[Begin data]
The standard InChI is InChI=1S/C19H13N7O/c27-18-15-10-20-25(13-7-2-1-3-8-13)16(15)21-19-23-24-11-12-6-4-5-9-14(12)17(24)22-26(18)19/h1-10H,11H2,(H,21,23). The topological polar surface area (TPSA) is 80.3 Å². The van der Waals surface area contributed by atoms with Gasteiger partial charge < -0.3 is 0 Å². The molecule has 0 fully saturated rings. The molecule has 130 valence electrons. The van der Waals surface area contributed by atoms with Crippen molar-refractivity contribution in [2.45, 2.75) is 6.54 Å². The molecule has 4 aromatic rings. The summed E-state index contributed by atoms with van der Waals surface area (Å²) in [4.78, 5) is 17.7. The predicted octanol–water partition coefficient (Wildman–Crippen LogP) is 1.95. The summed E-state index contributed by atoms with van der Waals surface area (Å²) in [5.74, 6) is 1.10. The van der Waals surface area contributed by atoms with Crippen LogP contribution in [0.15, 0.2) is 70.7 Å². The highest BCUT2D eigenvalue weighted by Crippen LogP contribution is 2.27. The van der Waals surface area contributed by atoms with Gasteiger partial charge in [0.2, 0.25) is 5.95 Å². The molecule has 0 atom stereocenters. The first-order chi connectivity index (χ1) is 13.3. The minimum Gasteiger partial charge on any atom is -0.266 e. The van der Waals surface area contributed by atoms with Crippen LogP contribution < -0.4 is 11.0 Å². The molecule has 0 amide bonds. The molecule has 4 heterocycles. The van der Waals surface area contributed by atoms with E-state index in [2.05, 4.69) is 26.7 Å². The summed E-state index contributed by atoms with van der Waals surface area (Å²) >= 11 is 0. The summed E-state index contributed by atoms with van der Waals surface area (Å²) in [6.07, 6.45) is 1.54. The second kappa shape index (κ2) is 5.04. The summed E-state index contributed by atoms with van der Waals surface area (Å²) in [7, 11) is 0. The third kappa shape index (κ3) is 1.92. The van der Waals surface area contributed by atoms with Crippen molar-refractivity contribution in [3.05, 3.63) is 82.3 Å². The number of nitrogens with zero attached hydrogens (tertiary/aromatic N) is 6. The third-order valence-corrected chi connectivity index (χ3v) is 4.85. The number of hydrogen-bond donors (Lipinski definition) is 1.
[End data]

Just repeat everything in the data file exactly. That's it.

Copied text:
The standard InChI is InChI=1S/C19H13N7O/c27-18-15-10-20-25(13-7-2-1-3-8-13)16(15)21-19-23-24-11-12-6-4-5-9-14(12)17(24)22-26(18)19/h1-10H,11H2,(H,21,23). The topological polar surface area (TPSA) is 80.3 Å². The van der Waals surface area contributed by atoms with Gasteiger partial charge < -0.3 is 0 Å². The molecule has 0 fully saturated rings. The molecule has 130 valence electrons. The van der Waals surface area contributed by atoms with Crippen molar-refractivity contribution in [2.45, 2.75) is 6.54 Å². The molecule has 4 aromatic rings. The summed E-state index contributed by atoms with van der Waals surface area (Å²) in [4.78, 5) is 17.7. The predicted octanol–water partition coefficient (Wildman–Crippen LogP) is 1.95. The summed E-state index contributed by atoms with van der Waals surface area (Å²) in [5.74, 6) is 1.10. The van der Waals surface area contributed by atoms with Crippen LogP contribution in [0.15, 0.2) is 70.7 Å². The highest BCUT2D eigenvalue weighted by Crippen LogP contribution is 2.27. The van der Waals surface area contributed by atoms with Gasteiger partial charge in [0.2, 0.25) is 5.95 Å². The molecule has 0 atom stereocenters. The first-order chi connectivity index (χ1) is 13.3. The minimum Gasteiger partial charge on any atom is -0.266 e. The van der Waals surface area contributed by atoms with Crippen LogP contribution < -0.4 is 11.0 Å². The molecule has 0 amide bonds. The molecule has 4 heterocycles. The van der Waals surface area contributed by atoms with E-state index in [2.05, 4.69) is 26.7 Å². The summed E-state index contributed by atoms with van der Waals surface area (Å²) >= 11 is 0. The summed E-state index contributed by atoms with van der Waals surface area (Å²) in [6.07, 6.45) is 1.54. The second kappa shape index (κ2) is 5.04. The summed E-state index contributed by atoms with van der Waals surface area (Å²) in [7, 11) is 0. The third kappa shape index (κ3) is 1.92. The van der Waals surface area contributed by atoms with Crippen molar-refractivity contribution in [3.05, 3.63) is 82.3 Å². The number of nitrogens with zero attached hydrogens (tertiary/aromatic N) is 6. The third-order valence-corrected chi connectivity index (χ3v) is 4.85. The number of hydrogen-bond donors (Lipinski definition) is 1.